Remote environments often create logistical challenges for trial developers. How can researchers ensure the data collected is accurate? How can they know if patients followed directions in administration and reporting? Alongside these questions, there are security concerns. Clinical research organizations (CROs) and sponsors need to protect the privacy of their patients and prevent their organizations from being hacked by cybercriminals.
Here are some of the challenges facing CROs and sponsors as they work with patients in remote trial environments.
Self-Monitoring and Drug Administration Affect Trial Data
The main concern that researchers are working on is the use of new technology in a remote environment. Trial developers increasingly need to add patient technology training to their research timelines to ensure the devices are used correctly. While many patients have smartphones and can log data on an iPad, there are some tools that aren’t familiar to them.
According to a survey of 93 readers of Clinical Trials Arena, a Verdict network site, only 28 percent of respondents knew that telemedicine is currently used in clinical trial development. Additionally, respondents weren’t very familiar with wearable devices, digital biomarkers or biosensors.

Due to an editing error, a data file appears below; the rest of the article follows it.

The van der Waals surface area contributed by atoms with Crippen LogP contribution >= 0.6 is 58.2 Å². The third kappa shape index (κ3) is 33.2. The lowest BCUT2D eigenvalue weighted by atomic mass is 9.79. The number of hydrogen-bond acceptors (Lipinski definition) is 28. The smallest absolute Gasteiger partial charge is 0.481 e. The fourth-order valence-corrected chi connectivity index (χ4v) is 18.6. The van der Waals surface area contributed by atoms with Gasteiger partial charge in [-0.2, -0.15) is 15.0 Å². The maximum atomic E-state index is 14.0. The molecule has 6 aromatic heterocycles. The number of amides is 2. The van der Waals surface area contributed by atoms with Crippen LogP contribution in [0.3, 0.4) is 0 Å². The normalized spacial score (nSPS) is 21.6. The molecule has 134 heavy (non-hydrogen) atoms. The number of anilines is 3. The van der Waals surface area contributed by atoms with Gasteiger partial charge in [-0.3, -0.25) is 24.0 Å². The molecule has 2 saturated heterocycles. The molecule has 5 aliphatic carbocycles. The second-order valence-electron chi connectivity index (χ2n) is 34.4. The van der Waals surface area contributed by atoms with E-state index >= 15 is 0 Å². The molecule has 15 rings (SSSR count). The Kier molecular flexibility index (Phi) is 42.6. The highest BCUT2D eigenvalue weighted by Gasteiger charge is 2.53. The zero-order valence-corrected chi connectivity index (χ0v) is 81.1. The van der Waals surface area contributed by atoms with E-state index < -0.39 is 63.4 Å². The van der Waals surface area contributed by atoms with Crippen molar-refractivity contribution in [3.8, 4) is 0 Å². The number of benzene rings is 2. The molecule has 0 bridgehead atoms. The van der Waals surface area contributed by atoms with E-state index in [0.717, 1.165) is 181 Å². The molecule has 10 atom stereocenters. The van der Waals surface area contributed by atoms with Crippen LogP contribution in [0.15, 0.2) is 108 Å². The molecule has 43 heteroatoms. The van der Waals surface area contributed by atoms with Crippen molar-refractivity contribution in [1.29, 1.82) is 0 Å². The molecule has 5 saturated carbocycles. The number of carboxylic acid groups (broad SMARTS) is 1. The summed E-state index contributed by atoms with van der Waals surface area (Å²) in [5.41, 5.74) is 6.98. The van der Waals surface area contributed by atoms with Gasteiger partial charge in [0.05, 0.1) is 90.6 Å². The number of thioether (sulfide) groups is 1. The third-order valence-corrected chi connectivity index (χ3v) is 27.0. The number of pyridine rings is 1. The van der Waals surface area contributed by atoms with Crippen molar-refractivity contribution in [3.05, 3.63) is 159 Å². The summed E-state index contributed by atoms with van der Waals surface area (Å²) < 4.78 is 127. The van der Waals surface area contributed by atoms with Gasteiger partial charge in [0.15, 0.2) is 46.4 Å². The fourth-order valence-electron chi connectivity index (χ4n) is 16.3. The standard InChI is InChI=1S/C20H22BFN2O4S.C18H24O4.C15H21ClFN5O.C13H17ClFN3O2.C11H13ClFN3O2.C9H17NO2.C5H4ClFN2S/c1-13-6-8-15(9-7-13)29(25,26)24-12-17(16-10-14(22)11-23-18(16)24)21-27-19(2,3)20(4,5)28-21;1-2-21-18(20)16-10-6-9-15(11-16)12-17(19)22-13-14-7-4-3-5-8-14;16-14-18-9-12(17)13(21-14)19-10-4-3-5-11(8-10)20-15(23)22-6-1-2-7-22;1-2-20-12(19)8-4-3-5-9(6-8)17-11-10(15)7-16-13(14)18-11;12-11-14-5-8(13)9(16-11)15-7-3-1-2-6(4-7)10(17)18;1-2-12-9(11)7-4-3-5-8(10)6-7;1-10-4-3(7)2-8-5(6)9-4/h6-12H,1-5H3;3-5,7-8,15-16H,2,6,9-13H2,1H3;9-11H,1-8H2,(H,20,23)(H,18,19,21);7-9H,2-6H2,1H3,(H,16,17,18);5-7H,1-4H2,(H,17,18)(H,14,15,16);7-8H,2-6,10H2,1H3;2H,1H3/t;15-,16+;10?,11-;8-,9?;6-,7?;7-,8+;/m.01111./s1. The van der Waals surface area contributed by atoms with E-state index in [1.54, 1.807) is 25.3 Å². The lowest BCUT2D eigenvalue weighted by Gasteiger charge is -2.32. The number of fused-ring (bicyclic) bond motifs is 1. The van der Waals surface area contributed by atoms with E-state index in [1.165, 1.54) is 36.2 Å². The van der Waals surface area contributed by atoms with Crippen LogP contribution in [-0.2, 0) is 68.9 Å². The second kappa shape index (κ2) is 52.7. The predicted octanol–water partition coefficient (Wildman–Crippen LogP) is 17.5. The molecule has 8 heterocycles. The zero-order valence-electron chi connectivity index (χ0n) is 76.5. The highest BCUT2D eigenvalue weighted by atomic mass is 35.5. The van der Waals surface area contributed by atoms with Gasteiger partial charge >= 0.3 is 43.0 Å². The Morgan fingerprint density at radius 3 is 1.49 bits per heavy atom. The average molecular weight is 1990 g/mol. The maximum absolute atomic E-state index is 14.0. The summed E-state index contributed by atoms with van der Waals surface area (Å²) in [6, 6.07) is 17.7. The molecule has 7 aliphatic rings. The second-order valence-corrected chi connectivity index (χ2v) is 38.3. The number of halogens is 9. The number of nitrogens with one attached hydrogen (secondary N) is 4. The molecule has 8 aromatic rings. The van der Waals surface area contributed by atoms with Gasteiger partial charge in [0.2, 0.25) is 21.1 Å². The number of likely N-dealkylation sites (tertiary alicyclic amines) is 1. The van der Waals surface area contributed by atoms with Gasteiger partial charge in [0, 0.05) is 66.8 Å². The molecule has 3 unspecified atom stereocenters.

Not only are researchers concerned about accurate medical information and reporting, but they also need to know that patients are receiving their trial medication and taking it correctly. Andrea Zobel, senior director of personalized supply chain at World Courier, says only five percent of drugs were shipped directly to patients before the COVID-19 pandemic. This number increased dramatically as trial leaders switched to decentralized operations. Zobel estimates that direct-to-patient shipments have increased fourfold as a result of the pandemic.
While the use of technology and direct-to-patient medication come with risks, there are potential benefits to moving trials to a remote environment.